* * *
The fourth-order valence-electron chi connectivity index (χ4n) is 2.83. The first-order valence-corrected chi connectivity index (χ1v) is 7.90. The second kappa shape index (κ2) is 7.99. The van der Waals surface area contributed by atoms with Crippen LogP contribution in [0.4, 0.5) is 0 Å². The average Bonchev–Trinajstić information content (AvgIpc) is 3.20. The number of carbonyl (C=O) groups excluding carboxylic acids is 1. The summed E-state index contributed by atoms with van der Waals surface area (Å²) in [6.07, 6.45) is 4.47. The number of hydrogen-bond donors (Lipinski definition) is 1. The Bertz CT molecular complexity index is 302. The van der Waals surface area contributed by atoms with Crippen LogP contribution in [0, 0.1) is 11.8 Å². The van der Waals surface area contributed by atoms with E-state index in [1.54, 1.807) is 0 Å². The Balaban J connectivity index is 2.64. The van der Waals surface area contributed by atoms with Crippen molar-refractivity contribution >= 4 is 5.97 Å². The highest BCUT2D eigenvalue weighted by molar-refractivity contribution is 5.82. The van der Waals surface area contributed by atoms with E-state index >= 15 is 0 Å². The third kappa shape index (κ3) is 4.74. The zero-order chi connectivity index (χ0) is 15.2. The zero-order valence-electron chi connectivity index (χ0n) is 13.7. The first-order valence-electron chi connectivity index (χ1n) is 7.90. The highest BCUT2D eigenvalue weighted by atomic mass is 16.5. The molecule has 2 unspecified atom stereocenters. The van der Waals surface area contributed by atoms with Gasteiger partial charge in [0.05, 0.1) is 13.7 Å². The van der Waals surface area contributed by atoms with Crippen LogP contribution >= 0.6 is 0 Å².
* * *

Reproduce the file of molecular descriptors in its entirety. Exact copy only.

The fourth-order valence-electron chi connectivity index (χ4n) is 2.83. The first-order valence-corrected chi connectivity index (χ1v) is 7.90. The second kappa shape index (κ2) is 7.99. The van der Waals surface area contributed by atoms with Crippen LogP contribution in [0.4, 0.5) is 0 Å². The average Bonchev–Trinajstić information content (AvgIpc) is 3.20. The number of carbonyl (C=O) groups excluding carboxylic acids is 1. The summed E-state index contributed by atoms with van der Waals surface area (Å²) in [6.07, 6.45) is 4.47. The number of hydrogen-bond donors (Lipinski definition) is 1. The Bertz CT molecular complexity index is 302. The van der Waals surface area contributed by atoms with Crippen LogP contribution in [0, 0.1) is 11.8 Å². The van der Waals surface area contributed by atoms with E-state index in [1.54, 1.807) is 0 Å². The Balaban J connectivity index is 2.64. The van der Waals surface area contributed by atoms with Crippen molar-refractivity contribution >= 4 is 5.97 Å². The highest BCUT2D eigenvalue weighted by molar-refractivity contribution is 5.82. The van der Waals surface area contributed by atoms with E-state index >= 15 is 0 Å². The third kappa shape index (κ3) is 4.74. The zero-order chi connectivity index (χ0) is 15.2. The zero-order valence-electron chi connectivity index (χ0n) is 13.7. The first-order valence-electron chi connectivity index (χ1n) is 7.90. The highest BCUT2D eigenvalue weighted by atomic mass is 16.5. The molecule has 2 unspecified atom stereocenters. The van der Waals surface area contributed by atoms with Gasteiger partial charge in [0.05, 0.1) is 13.7 Å². The van der Waals surface area contributed by atoms with Crippen LogP contribution >= 0.6 is 0 Å².